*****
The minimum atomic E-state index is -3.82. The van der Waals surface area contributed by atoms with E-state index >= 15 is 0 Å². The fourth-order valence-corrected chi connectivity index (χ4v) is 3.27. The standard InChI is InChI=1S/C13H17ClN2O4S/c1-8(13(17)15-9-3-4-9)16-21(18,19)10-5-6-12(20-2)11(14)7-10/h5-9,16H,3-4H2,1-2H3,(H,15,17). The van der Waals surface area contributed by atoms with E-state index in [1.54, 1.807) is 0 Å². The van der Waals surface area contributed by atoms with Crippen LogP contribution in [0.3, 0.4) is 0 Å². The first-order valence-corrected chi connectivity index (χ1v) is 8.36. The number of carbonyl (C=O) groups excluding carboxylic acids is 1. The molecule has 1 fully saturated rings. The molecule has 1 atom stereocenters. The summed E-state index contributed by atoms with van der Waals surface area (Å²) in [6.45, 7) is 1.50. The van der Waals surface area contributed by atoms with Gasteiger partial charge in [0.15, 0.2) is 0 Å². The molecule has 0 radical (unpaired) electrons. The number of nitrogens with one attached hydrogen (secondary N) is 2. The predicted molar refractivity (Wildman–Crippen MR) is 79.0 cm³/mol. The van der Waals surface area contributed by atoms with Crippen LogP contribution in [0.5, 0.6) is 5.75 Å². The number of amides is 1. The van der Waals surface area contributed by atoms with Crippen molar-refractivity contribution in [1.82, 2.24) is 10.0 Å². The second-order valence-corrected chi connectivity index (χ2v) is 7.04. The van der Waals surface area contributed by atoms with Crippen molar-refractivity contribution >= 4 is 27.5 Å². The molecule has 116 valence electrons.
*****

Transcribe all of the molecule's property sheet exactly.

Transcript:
The minimum atomic E-state index is -3.82. The van der Waals surface area contributed by atoms with E-state index >= 15 is 0 Å². The fourth-order valence-corrected chi connectivity index (χ4v) is 3.27. The standard InChI is InChI=1S/C13H17ClN2O4S/c1-8(13(17)15-9-3-4-9)16-21(18,19)10-5-6-12(20-2)11(14)7-10/h5-9,16H,3-4H2,1-2H3,(H,15,17). The van der Waals surface area contributed by atoms with E-state index in [1.54, 1.807) is 0 Å². The van der Waals surface area contributed by atoms with Crippen LogP contribution in [0.3, 0.4) is 0 Å². The first-order valence-corrected chi connectivity index (χ1v) is 8.36. The number of carbonyl (C=O) groups excluding carboxylic acids is 1. The molecule has 1 fully saturated rings. The molecule has 1 atom stereocenters. The summed E-state index contributed by atoms with van der Waals surface area (Å²) in [6.45, 7) is 1.50. The van der Waals surface area contributed by atoms with Gasteiger partial charge in [0.15, 0.2) is 0 Å². The molecule has 0 radical (unpaired) electrons. The number of nitrogens with one attached hydrogen (secondary N) is 2. The predicted molar refractivity (Wildman–Crippen MR) is 79.0 cm³/mol. The van der Waals surface area contributed by atoms with Crippen LogP contribution in [0.5, 0.6) is 5.75 Å². The number of amides is 1. The van der Waals surface area contributed by atoms with Crippen molar-refractivity contribution in [1.82, 2.24) is 10.0 Å². The second-order valence-corrected chi connectivity index (χ2v) is 7.04. The van der Waals surface area contributed by atoms with Crippen molar-refractivity contribution >= 4 is 27.5 Å². The molecule has 116 valence electrons.